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CGL Coverage for Commercial Disparagement Requires False or Misleading Statement About Specific Product

On June 12, the California Supreme Court held that an insurer did not owe a duty to defend claims of patent and trademark infringement under the disparagement offense of the “personal and advertising injury” coverage of a commercial general liability (CGL) policy. In Hartford Casualty Insurance Co. v. Swift Distribution, Inc., the Supreme Court agreed with the lower courts, finding there was no possibility of “disparagement” in the absence of a specific statement about the plaintiff’s product. The Supreme Court held there must be express mention or clear implication of a false or misleading statement referring to and derogating a competitor’s product for there to be a disparagement claim.

Hartford issued a CGL policy to Swift Distribution, doing business as Ultimate Support Systems. The policy’s “personal and advertising injury” coverage applied to claims arising from “[o]ral, written, or electronic publication of material that slanders or libels a person or organization or disparages a person’s or organization’s goods, products or services.” Ultimate sold the Ulti-Cart, a multi-use cart marketed for the loading and transport of musicians’ equipment. Gary-Michael Dahl manufactured a similar transport cart called the Multi-Cart, which also was used to transport music, sound and video equipment. Dahl sued Ultimate for patent and trademark infringement, false designation of origin, and damage to business, reputation and goodwill. The complaint attached Ultimate’s advertisements, which did not name the Multi-Cart or any other product.

Ultimate tendered the suit to Hartford under the policy’s disparagement coverage. Hartford declined on the basis there could be no disparagement in the absence of a specific statement about the Multi-Cart. Hartford also asserted the policy’s exclusion for personal or advertising injuries arising out of violations of intellectual property rights.

Hartford filed a complaint for declaratory judgment alleging it had no duty to defend or indemnify Ultimate. While the coverage action was pending, the court in the underlying Dahl action granted Ultimate’s summary adjudication motion on the claims of patent infringement, and the matter settled.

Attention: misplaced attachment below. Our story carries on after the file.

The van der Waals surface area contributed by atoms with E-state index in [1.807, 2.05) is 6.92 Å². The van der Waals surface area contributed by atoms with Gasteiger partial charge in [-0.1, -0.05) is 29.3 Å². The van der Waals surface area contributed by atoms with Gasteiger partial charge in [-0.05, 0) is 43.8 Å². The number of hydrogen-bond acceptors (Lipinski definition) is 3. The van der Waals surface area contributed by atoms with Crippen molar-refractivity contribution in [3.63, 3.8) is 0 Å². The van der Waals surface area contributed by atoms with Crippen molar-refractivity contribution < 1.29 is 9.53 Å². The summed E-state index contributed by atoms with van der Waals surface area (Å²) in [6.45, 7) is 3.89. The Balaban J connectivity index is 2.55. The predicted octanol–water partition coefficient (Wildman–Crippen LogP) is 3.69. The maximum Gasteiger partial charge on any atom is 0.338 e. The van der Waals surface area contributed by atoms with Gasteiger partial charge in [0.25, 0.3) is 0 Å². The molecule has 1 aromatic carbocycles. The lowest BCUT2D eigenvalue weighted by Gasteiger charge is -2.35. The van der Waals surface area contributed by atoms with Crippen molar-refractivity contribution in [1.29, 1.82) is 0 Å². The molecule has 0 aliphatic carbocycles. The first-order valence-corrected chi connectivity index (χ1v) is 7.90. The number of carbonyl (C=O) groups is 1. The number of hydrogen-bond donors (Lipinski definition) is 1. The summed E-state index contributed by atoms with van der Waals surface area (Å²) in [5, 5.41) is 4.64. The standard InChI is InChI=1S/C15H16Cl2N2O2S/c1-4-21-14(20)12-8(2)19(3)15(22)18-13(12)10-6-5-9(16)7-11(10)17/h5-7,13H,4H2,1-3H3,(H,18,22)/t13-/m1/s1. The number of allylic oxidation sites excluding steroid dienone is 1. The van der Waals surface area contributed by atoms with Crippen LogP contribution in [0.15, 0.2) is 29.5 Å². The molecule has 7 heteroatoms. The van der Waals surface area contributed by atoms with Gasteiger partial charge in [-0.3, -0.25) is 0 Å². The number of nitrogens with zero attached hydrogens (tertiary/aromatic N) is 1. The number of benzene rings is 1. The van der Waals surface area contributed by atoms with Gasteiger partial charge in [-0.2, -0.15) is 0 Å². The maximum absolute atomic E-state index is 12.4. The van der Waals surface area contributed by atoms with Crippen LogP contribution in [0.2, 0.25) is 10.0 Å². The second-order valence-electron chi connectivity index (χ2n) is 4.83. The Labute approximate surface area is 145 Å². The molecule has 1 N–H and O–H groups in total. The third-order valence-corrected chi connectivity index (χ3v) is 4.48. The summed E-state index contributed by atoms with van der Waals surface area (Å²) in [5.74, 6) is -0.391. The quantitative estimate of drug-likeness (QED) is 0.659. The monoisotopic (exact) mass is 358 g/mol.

Hartford and Ultimate each filed summary judgment motions and the trial court granted Hartford’s motion. Ultimate appealed and the Court of Appeal affirmed. The California Supreme Court granted review and affirmed the finding that no potential for a covered disparagement claim existed.

The Supreme Court held that a claim for disparagement must involve two distinct but related specificity requirements. There must be a false or misleading statement that (1) specifically refers to another party’s product or business, and (2) clearly derogates that product or business. The Supreme Court emphasized that each requirement must be satisfied by express mention or by clear implication. The Supreme Court disapproved the contrary holding in Travelers Property Casualty Co. of America v. Charlotte Russe Holding, Inc. (2012) 207 Cal.App.4th 969 that found a reduction in price of a product could constitute disparagement of that product. Disparagement by “reasonable implication” required more than a statement that could conceivably be construed as derogatory to a product or business.

The Supreme Court found Ultimate’s advertisement contained no disparagement of Multi-Cart. While the similarity between the Ulti-Cart and the Multi-Cart could cause consumer confusion and might support a claim of patent or trademark infringement, it did not, by itself, support a claim of disparagement because there was no express assertion or clear implication of the inferiority of the Multi-Cart. The Supreme Court also held that phrases and words used in Ultimate’s advertising, such as “patent-pending,” “innovative,” “unique,” “superior” and “unparalleled,” did not support a claim for disparagement because those phrases and words were not specific enough and were more akin to “mere puffing,” which could not support tort liability.

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The opinion in Hartford Casualty Insurance Co. v. Swift Distribution, Inc. (June 12, 2014)____Cal.4th____; 14 C.D.O.S. 64023337 is not final. It may be modified on rehearing. This event would render the opinion unavailable for use as legal authority.

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